Marie et al v. Boneafied Orthopaedics, Inc. et al, No. 3:2016cv00872 - Document 41 (N.D. Ind. 2017)

Court Description: OPINION AND ORDER: GRANTING the Marie's 31 and 32 Motions to Remand Case, DENYING their request for fees, and ORDERING this action REMANDED to the Civil District Court, Parish of Jefferson, Louisiana for further proceedings. Signed by Judge Robert L Miller, Jr on 5/15/17. (certified copy of Opinion and Order and Docket Sheet sent to Clerk, Civil District Court, Parish of Jefferson, PO Box 10, Gretna, LA 70054-0010)(jld)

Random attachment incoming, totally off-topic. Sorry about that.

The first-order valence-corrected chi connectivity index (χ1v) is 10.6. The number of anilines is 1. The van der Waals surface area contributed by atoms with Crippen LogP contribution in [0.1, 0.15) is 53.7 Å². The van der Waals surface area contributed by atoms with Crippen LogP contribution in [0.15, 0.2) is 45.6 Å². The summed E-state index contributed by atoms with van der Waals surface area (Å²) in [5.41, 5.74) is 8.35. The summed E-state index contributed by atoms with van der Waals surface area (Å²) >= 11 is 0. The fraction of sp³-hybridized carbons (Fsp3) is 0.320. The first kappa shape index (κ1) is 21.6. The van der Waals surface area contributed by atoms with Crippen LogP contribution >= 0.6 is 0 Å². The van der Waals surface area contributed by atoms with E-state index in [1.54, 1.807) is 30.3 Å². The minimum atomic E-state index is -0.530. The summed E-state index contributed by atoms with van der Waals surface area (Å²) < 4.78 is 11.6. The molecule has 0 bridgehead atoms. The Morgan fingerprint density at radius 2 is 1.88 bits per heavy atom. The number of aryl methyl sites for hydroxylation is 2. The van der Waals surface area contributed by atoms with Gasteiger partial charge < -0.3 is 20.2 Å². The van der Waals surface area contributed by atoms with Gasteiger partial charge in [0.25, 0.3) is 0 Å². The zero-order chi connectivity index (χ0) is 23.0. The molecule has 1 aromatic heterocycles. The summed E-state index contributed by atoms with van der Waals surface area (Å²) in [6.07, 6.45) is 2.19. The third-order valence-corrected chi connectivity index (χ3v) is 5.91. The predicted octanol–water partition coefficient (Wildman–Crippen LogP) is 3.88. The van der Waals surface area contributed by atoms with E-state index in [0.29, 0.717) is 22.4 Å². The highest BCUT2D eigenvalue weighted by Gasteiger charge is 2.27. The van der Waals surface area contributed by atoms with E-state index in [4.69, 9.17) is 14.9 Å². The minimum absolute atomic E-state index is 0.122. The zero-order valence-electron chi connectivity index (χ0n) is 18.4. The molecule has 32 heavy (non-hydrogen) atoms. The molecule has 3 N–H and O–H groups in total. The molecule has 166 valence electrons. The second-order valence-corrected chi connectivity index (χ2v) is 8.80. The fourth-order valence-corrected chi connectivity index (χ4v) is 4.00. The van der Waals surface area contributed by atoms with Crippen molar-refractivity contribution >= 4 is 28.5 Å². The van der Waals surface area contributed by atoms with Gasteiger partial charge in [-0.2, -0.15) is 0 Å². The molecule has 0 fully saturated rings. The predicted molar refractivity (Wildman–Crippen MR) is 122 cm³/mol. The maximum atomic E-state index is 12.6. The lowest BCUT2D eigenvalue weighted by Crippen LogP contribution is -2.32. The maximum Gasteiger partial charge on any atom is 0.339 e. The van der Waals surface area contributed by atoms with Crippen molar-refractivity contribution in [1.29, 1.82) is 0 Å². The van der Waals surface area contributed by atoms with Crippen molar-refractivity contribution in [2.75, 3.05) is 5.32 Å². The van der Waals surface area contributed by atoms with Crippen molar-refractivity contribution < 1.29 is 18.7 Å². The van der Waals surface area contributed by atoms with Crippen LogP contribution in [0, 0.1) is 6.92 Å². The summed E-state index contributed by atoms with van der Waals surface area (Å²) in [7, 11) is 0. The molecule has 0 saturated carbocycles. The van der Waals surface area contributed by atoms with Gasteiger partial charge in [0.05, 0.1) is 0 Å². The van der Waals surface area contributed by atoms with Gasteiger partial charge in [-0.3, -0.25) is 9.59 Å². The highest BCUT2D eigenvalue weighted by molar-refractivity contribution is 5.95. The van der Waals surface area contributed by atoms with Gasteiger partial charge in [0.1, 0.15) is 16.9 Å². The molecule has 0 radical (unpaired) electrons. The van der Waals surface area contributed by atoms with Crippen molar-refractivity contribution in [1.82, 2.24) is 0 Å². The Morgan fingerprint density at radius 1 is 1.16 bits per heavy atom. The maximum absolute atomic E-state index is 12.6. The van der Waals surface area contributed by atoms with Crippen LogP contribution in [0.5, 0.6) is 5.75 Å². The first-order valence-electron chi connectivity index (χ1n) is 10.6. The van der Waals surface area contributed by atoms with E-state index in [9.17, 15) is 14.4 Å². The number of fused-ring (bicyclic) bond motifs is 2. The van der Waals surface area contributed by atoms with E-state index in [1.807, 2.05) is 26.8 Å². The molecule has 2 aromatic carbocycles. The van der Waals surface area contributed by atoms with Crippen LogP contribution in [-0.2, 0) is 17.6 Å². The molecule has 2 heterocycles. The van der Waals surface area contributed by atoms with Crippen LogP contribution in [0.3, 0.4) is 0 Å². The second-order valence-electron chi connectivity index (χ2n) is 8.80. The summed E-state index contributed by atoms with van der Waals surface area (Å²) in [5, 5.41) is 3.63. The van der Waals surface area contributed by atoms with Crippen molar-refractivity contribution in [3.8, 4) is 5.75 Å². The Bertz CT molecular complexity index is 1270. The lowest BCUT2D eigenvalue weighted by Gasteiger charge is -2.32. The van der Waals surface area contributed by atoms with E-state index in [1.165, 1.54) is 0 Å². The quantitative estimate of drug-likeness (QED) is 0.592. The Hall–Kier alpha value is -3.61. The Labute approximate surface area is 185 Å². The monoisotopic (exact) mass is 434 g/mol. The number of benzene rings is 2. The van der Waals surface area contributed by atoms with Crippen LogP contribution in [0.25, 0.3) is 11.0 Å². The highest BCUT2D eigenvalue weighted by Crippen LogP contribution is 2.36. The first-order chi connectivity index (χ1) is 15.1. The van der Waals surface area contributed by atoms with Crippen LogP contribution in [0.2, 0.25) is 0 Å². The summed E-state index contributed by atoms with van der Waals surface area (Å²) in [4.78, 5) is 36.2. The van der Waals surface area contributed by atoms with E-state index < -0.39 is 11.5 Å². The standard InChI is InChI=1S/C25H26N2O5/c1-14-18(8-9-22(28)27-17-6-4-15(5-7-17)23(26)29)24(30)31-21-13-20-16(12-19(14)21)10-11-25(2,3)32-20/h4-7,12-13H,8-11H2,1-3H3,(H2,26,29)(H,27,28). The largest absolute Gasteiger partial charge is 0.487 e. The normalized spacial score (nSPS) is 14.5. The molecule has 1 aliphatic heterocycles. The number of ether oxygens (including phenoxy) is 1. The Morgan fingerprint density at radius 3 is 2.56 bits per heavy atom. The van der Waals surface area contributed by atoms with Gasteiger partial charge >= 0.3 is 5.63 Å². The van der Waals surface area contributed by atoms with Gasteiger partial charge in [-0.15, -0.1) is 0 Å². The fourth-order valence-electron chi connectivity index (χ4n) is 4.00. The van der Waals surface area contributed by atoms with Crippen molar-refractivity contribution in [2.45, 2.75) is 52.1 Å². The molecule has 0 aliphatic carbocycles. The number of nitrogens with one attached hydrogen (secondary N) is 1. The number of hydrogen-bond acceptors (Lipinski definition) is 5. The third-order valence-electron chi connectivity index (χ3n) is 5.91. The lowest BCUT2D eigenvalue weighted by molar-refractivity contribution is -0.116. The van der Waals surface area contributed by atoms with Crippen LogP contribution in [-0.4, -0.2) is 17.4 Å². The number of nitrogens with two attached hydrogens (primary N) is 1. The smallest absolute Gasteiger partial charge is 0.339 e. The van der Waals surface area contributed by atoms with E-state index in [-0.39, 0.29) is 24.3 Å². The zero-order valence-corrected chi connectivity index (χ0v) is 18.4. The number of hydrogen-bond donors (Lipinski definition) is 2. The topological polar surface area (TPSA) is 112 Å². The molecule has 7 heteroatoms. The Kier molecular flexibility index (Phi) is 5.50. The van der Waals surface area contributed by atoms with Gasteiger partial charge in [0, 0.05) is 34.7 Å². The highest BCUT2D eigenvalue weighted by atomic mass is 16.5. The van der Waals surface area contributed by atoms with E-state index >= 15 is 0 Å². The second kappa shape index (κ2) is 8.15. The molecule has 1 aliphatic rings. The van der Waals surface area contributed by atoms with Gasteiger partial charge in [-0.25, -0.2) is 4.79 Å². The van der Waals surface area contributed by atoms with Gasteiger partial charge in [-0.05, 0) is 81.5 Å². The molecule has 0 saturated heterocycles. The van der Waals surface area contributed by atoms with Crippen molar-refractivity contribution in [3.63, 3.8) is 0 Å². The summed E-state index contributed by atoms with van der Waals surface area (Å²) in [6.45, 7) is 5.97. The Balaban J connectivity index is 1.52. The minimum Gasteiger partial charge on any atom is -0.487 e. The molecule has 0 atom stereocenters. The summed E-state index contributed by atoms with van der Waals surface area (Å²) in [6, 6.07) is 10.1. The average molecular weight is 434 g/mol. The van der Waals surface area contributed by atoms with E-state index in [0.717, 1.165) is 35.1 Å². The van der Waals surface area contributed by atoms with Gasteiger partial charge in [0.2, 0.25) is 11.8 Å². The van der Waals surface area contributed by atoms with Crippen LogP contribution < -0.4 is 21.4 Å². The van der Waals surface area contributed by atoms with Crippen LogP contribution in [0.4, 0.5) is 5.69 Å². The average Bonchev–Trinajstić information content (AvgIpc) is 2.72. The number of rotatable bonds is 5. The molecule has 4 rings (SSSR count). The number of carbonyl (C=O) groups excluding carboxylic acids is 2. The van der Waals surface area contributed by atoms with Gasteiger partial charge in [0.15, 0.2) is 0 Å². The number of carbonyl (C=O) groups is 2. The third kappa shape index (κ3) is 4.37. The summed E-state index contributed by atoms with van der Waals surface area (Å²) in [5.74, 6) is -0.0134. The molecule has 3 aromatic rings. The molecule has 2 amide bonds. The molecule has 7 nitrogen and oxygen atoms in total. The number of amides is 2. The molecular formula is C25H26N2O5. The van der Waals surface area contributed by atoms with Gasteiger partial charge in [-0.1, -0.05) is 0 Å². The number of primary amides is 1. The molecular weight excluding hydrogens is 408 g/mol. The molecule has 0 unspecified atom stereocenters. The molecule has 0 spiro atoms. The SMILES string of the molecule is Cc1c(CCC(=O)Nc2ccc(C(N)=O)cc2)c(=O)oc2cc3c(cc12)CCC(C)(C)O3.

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Marie et al v. Boneafied Orthopaedics, Inc. et al Doc. 41 UNITED STATES DISTRICT COURT NORTHERN DISTRICT OF INDIANA SOUTH BEND DIVISION CAROL MARIE, et al., Plaintiff vs. BIOMET, INC., et al., Defendants ) ) ) ) ) ) ) ) ) CAUSE NO. 3:16-CV-872 RLM-MGG OPINION and ORDER Carol and Mary Marie filed suit in Louisiana state court against defendants Biomet Inc.; Biomet Orthopedics, LLC; Biomet U.S. Reconstruction, LLC; Biomet Manufacturing, LLC (collectively Biomet); Boneafied Orthopaedics, Inc. (formerly known as Vallette and Associates); and Steve Vallette, alleging negligence, misrepresentation, claims under the Louisiana Products Liability Act, violations of the Louisiana Unfair Trade Practice and Consumer Protection Act, and loss of consortium, all in relation to the alleged failure of Mr. Marie’s Biomet M2aMagnum hip implant. The defendants removed the case to the Eastern District of Louisiana based on diversity of citizenship, and the Judicial Panel on Multidistrict Litigation transferred the case into the Biomet multi-district litigation docket in this court. This matter is before me on the Maries’ motion to remand the case to the Civil District Court of Jefferson Parish, Louisiana, where the action originated. For diversity purposes, the Maries and defendants Boneafied and Mr. Vallette are citizens of Louisiana; the Biomet defendants are citizens of Indiana. The Dockets.Justia.com defendants removed this case to federal court based on their claim that the Maries can’t prevail on any of their claims against Boneafied and Mr. Vallette, meaning they were fraudulently joined solely to defeat diversity and their citizenship should be disregarded for diversity purposes. The Maries counter that Boneafied and Mr. Vallette are proper defendants, so complete diversity is lacking and remand is proper. The Maries also ask that they be awarded attorneys’ fees for the costs they have incurred in opposing Biomet’s removal of this case to federal court. I. STANDARD OF REVIEW For a federal court to have jurisdiction over a suit based on diversity, there must be complete diversity of citizenship; no defendant may share the citizenship of any plaintiff. 28 U.S.C. § 1332(a). A plaintiff can’t fraudulently join a nondiverse defendant solely for the purpose of destroying diversity jurisdiction. Schur v. L.A. Weight Loss Ctrs., Inc., 577 F.3d 752, 763 (7th Cir. 2009). “Fraudulent” in this context doesn’t mean bad faith on the plaintiff’s part; it means that the claims against the non-diverse defendant have no chance of success. Poulos v. Naas Foods, Inc., 959 F.2d 69, 73 (7th Cir. 1992). “To establish fraudulent joinder, a removing defendant must show that, after resolving all issues of fact and law in favor of the plaintiff, the plaintiff cannot establish a cause of action against the in-state defendant.” Morris v. Nuzzo, 718 F.3d 660, 666 (7th Cir. 2013) (internal quotation marks omitted). The party seeking removal – or, as here, resisting remand – bears the heavy 2 burden of showing that joinder was fraudulent. Schur v. L.A. Weight Loss Ctrs., 577 F.3d 752, 763 (7th Cir. 2009). If the removing defendant meets that heavy burden, the district court “may disregard the nondiverse defendant” for jurisdictional purposes, such that the fraudulent joinder doctrine acts as “an exception to the requirement of complete diversity.” Morris v. Nuzzo, 718 F.3d 660, 666 (7th Cir. 2013) (internal quotation marks omitted). A court deciding whether a defendant has been fraudulently joined isn’t limited to the pleadings, but may also consider evidence of the sort seen in summary judgment motions, such as affidavits and deposition testimony. Millman v. Biomet Orthopedics, Inc., No. 3:13-CV-77, 2013 WL 6498394, at *2 (N.D. Ind. Dec. 10, 2013); Siegel v. H Group Holding, Inc., No. 07 C 6830, 2008 WL 4547334, at *3 (N.D. Ill. Apr. 9, 2008) (“[A] limited use of affidavits and other evidence is permissible so long as the evidence is not used to ‘pre-try’ the case.”); see also Hack v. SAI Rockville L, LLC, No. WDQ-14-1985, 2015 WL 795853, at *4 (D.Md. Feb. 24, 2015) (“The Court may consider the entire record, not only the complaint, to determine the basis of joinder by any means available. But, it may not act as a factfinder or delve too far into the merits in deciding a jurisdictional question.”) (internal quotations marks and citations omitted). The fraudulent joinder analysis requires a district court to apply state law to determine whether the plaintiff would have any reasonable possibility of success against the non-diverse defendant in state court. Schur v. L.A. Weight Loss Ctrs., 577 F.3d 752, 764 (7th Cir. 2009). The parties agree that Louisiana law governs this case. 3 II. DISCUSSION Biomet maintains that joinder of Boneafied and Mr. Vallette was fraudulent. It contends that the Maries’ complaint doesn’t contain allegations sufficient to state a failure to warn claim, arguing that (1) Boneafied and Mr. Vallette had no knowledge that the Magnum device was defective, (2) Louisiana's learned intermediary doctrine shields them from a duty to warn, and (3) they couldn’t alter or deviate from the FDA-approved labels and warnings supplied by Biomet. Actual or Constructive Knowledge of a Defect Under Louisiana law, “the seller of a defective product may be liable in tort if he knew or should have known that the product was defective, and he failed to declare it.” Kelley v. Price-Macemon, Inc., 992 F.2d 1408, 1414 (5th Cir. 1993). Courts apply the same standard in cases involving a product’s distributor. See, e.g., Brown v. Johnson & Johnson, Inc., No. CIV.A. 15-2308, 2015 WL 6128706, at *2 (E.D. La. Oct. 16, 2015). Biomet asserts that neither Mr. Vallette nor Boneafied had knowledge of any alleged risks associated with the Magnum device other than what was in the device’s warnings and instructions, relying on the declarations of Mr. Vallette and Greg Baffes, sales representative of Boneafied [Doc. No. 34-2 at 4; Doc. No. 34-3 at 4]. The Maries allege in their complaint that Boneafied and Mr. Vallette knew or should have known that the Magnum device was not clinically safe [Doc. 4 No. 21 at 12, 19]. The Maries claim that the defendants received “a high number of reports and warnings from surgeons and others regarding failed Magnum components” and “were aware of defects and unreasonably high rates of problems with the Magnum, including . . . high levels of metal wear causing local and/or systematic damage in patients’ bodies.” Id. at ¶ 85, 91. Because I must resolve all issues of fact in favor of the plaintiff when considering Biomet’s fraudulent joinder claim, I can’t find that Boneafied and Mr. Vallette didn’t know or shouldn’t have known that the device was allegedly defective. See Morris v. Nuzzo, 718 F.3d 660, 666 (7th Cir. 2013) (requiring that a court resolve all issues of fact in favor of the plaintiff when considering whether a defendant was fraudulently joined). Louisiana's Learned Intermediary Doctrine Biomet next argues that Boneafied and Mr. Vallette didn’t owe a duty to warn because, under the learned intermediary doctrine, a duty to warn the physician is owed by the manufacturer of the product, not the manufacturer’s sales representative or distributor. Instructive to my determination of this question is Wells v. Medtronic, Inc., 171 F. Supp. 3d 493 (E.D. La. 2016), in which the court considered whether a third party sales representative for a medical device company was fraudulently joined. On a set of facts similar to those before me in this case, the Wells court concluded that, under Louisiana law, there was a possibility of recovery against a sales representative. Id. at 508– 509. 5 In Wells, as here, the defendants argued that the plaintiffs couldn’t state a claim against the sales representative because Louisiana's learned intermediary doctrine shields sales representatives from a duty to warn. Id. at 507. The court noted that “inquiries into similar situations by other courts have resulted in different conclusions,” but the court’s review of relevant law didn’t allow the court “to make an Erie guess that Louisiana law precludes recovery against a sales representative, and as such, [d]efendants have not demonstrated that there is no possibility of recovery by the plaintiff against an in-state defendant.” Id. Biomet argues that I shouldn’t be persuaded by Wells because it runs contrary to prior cases from the Eastern District of Louisiana denying remand in similar circumstances. See, e.g., Brown v. Johnson & Johnson, Inc., No. CIV.A. 15-2308, 2015 WL 6128706 (E.D. La. Oct. 16, 2015); Daniels v. Touro Infirmary, No. CIV.A. 11-1586, 2011 WL 6140869 (E.D. La. Dec. 9, 2011). When considering a motion to remand, I must resolve all ambiguities of law in favor of the Maries and the Wells decision at least suggests that Louisiana's learned intermediary doctrine might not be an obstacle to the Maries’ claim against Boneafied and Mr. Vallette. See Morris v. Nuzzo, 718 F.3d 660, 666 (7th Cir. 2013). Constraints of FDA-Approved Labels and Warnings Biomet contends that the Maries’ failure to warn claim against Boneafied and Mr. Vallette is groundless because distributors have no authority to, and are 6 prohibited from, altering or deviating from the FDA-approved labels and warnings provided for the device by the manufacturer. Biomet’s argument relies on PLIVA, Inc. v. Mensing, 564 U.S. 604, 613 (2011), in which the Supreme Court held that federal law preempted state law failure to warn claims to the extent that they required generic drug manufacturers to unilaterally strengthen the warnings contained on an FDA-approved label. At least some courts have declined to interpret Mensing as a bar to failure to warn claims against a distributor. See, e.g., Brush v. Bayside Orthopaedics, Inc., No. 8:14-CV-2163-T-36EAJ, 2014 WL 5426643, at *4 (M.D. Fla. Oct. 22, 2014); Fronczak v. Depuy Orthopaedics, Inc., No. 8:14-CV-2162-T-30MAP, 2014 WL 5175857, at *3 (M.D. Fla. Oct. 14, 2014); J.F. ex rel. Moore v. McKesson Corp., No. 1:13-CV-01699-LJO, 2014 WL 202737, at *9 (E.D. Cal. Jan. 17, 2014); Smith v. Amylin Pharm., LLC, No. 13CV1236 AJB MDD, 2013 WL 3467442, at *4 (S.D. Cal. July 10, 2013). When considering a motion to remand in product liability case involving the distributor of a hip implant, the Fronczak court distinguished Mensing, noting that “[t]he question of a generic drug manufacturer's ability to simultaneously comply with both state law and specific federal regulations governing pharmaceuticals is not analogous to the question of a distributor of a brand name medical device's ability to comply with both [state] law and federal regulations governing medical devices.” Fronczak v. Depuy Orthopaedics, Inc., No. 8:14-CV-2162-T-30MAP, 2014 WL 5175857, at *3 (M.D. Fla. Oct. 14, 2014). These cases suggest that “the question of Mensing[’s] . . . 7 applicability to the instant case presents considerable doubts,” and I must “resolve the uncertainty . . . in favor of [the p]laintiff.” Id. When I resolve all issues of fact and law in favor of the Maries, as I must on this motion to remand, I conclude that Biomet hasn’t met its heavy burden of showing that there is no possibility that the Maries could succeed on their failure to warn claim against Boneafied and Mr. Vallette. If proven, the allegations in the Maries’ complaint could show that Boneafied and Mr. Vallette knew or should have known that the Magnum device was defective and it isn’t clear that Louisiana's learned intermediary doctrine or federal preemption render the Maries’ claim groundless. Boneafied and Mr. Vallette weren’t fraudulently joined, jurisdiction in this court isn’t proper under 28 U.S.C. § 1332, and I must grant the Maries’ motion for remand.1 Request for Fees The Maries’ motion also requests that they be awarded the fees they incurred in opposing Biomet’s removal of this case to federal court pursuant to 28 U.S.C. § 1447(c). Plaintiffs are entitled to attorneys’ fees in removal cases “only where the removing party lacked an objectively reasonable basis for seeking removal.” Martin v. Franklin Capital Corp., 546 U.S. 132, 141 (2005). A defendant will be found to lack an objectively reasonable basis for seeking 1 Because the Maries state a failure to warn claim such that Louisiana law might impose liability on Boneafied and Mr. Vallette under the facts alleged, I needn’t address whether Boneafied and Mr. Vallette could be held liable for misrepresentation, violations of the Louisiana Unfair Trade Practice and Consumer Protection Act, and loss of consortium. 8 removal if “clearly established law demonstrated that he had no basis for removal.” Lott v. Pfizer, Inc., 492 F.3d 789, 793 (7th Cir. 2007). Biomet didn’t carry its burden of establishing that the Maries had no possibility of recovery against Boneafied or Mr. Vallette, but its bases for removal weren’t objectively unreasonable. As the Wells court noted in a procedurally and factually similar case, “[t]here is no controlling authority on point” for the precise issue presented “and inquiries into similar situations by other courts have resulted in different conclusions.” Wells v. Medtronic, Inc., 171 F. Supp. 3d 493, 508 (E.D. La. 2016). Therefore, I will deny the Maries’ request for fees. III. CONCLUSION For the foregoing reasons, the court GRANTS the Maries’ motion to remand [Doc. No. 31 and 32], DENIES their request for fees, and ORDERS this action REMANDED to the Civil District Court, Parish of Jefferson, Louisiana for further proceedings. SO ORDERED. ENTERED: May 15, 2017 /s/ Robert L. Miller, Jr. Judge, United States District Court 9